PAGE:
EF: Could you elaborate on the role of the private sector in the development of South Africa and in reducing issues such as unemployment?
CC: The private sector in South Africa has resources and capacity, giving us the responsibility to create an environment to do business more sustainably, which means doing business profitably over the long term. The business sector in South Africa has been proactive. For example, at the height of the pandemic, we had 400 professionals in communication, health, legal, and transport, working pro bono for about a year to help manage our project. That value is significant, as with the vaccines and the Solidarity Fund. In the early days of our democracy, we put together a one-billion-rand Business Trust Fund to contribute to the country. We have a history of contributing, and businesses will continue to contribute, but there are significant levers that only the government can pull. The government's responsibility is to reform and deal with corruption - the business cannot act, only support. The government must work with the business sector to address state capacity, and if we can do the structure of reform, we will. The government needs to create the environment for businesses to create jobs, and we are pushing for that. With the appropriate setting, the investment will flow, and growth will occur. We are keen on bilateral engagements because we can discuss what trade-offs and compromises we need to make. We will have to agree on short-term trade-offs and compromises for long-term sustainability. Business needs to appreciate that if we do not work with the government to address the social inequalities in the country in twenty years, we will not be doing business. From a practical standpoint of business sustainability, BUSA is looking to work on universal coverage, using the capacity and expertise of the private and public healthcare sectors, and it is the right thing to do from an ethical and moral view.
EF: What is the role of healthcare in developing the economy?
CC: Our private healthcare sector is very strong, with world-class companies. With my vice-president at BUSA, Adrian Gore, we have a leadership that believes in this country. We have the capacity, expertise, and the right mindset in the public healthcare sector to benefit the vast majority of the country. The role of the healthcare sector in economic development is to improve people's health and life quality. The private and public healthcare sectors can work together cohesively for better healthcare stability, which must be at the top of the healthcare agenda. Given the discussions, the private healthcare sector must have a clear mindset, and it must not be about protecting the private healthcare sector at all costs. It is about the private healthcare sector continuing to grow sustainably, looking to what complements the industry, and proving that universal health care can be created. This is a critical role over the next few years.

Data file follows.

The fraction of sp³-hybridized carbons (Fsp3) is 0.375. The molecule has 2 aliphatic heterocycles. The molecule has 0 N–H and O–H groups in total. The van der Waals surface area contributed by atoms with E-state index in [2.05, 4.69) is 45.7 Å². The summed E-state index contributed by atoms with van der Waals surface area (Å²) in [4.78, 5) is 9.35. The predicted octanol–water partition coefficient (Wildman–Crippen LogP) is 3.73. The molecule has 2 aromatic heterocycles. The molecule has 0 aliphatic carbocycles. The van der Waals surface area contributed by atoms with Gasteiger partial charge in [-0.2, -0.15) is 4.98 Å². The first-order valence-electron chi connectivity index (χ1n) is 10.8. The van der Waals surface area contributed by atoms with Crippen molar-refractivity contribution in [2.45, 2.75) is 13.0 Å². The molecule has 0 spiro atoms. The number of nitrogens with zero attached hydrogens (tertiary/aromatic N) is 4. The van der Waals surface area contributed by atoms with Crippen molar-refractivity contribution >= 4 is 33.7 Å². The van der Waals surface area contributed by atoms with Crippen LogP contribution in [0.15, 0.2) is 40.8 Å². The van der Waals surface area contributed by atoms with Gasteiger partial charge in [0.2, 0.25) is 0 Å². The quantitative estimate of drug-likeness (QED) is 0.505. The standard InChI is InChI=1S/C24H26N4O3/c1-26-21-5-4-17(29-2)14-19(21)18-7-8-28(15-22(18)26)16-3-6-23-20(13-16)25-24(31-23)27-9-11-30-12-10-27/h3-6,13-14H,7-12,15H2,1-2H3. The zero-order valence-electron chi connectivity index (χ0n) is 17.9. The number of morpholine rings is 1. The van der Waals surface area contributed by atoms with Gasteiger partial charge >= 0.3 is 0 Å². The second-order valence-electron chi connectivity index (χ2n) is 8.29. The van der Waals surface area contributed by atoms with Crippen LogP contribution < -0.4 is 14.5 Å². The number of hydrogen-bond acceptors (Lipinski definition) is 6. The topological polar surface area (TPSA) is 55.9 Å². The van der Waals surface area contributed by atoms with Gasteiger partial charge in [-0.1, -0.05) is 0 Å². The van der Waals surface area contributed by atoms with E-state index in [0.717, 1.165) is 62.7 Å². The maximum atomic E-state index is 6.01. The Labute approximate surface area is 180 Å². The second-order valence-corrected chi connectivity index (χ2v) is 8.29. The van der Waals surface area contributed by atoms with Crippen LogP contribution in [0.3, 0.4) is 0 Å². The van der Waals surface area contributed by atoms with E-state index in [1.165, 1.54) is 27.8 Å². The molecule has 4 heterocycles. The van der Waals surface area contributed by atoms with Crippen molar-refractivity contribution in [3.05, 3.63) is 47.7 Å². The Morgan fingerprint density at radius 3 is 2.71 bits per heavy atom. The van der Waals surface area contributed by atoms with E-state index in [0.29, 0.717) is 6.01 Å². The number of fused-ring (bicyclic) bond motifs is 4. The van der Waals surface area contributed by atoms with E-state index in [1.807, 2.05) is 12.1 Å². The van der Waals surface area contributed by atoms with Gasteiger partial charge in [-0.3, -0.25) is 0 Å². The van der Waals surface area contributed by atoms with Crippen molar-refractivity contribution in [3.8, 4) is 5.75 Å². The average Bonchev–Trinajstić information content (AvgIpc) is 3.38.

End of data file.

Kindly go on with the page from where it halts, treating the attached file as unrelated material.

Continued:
EF: 90% of multinational pharmaceutical companies set South Africa as their regional headquarters. How do you see South Africa's role as a healthcare hub, and what sort of an example does it set to the rest of the world?
CC: Lost opportunities for the country need to be addressed. We have a good infrastructure, good skillsets, and an innovative healthcare sector attracting multinational healthcare players to do business in South Africa and the continent, with rudimentary healthcare and significant opportunities to use South Africa as a base. We certainly have the potential to become a healthcare hub for the continent, but we need a message that we are open to investment and create a business environment for investors and players. Kenya and Ethiopia have done this, as have Rwanda, Nigeria, and Ghana. We are competing for investment, we have the infrastructure and the capabilities, and we must rise to the occasion and be very clear that we are open for business; if not, investors will go elsewhere.
EF: What would be your advice to other business leaders looking for opportunities in South Africa?
CC: For anybody interested in South Africa, there are great opportunities. Business leaders need to express their concerns about the country to the pertinent authorities. Even better, speak directly to the president because the leader of a big multinational wanting to come to South Africa would make a huge impression, especially if that person expressed certain reservations about investing in the country. At BUSA, we would welcome any corporation interested in investing in South Africa, talking to other business organizations, or us. When I speak to people overseas, I am very frank with them, we want them in our country.
EF: What would make you happy to achieve and celebrate by the end of 2022?
CC: I would like to celebrate having learned lessons from the pandemic and having a better-prepared healthcare sector in the event of another pandemic. To make progress in manufacturing our own vaccine and work with the government to ensure we are prepared as a country. Finally, I would like to see significant progress in our engagement with NHI; I hope that we will manage to agree on using the strengths and capacities of the public and private sectors.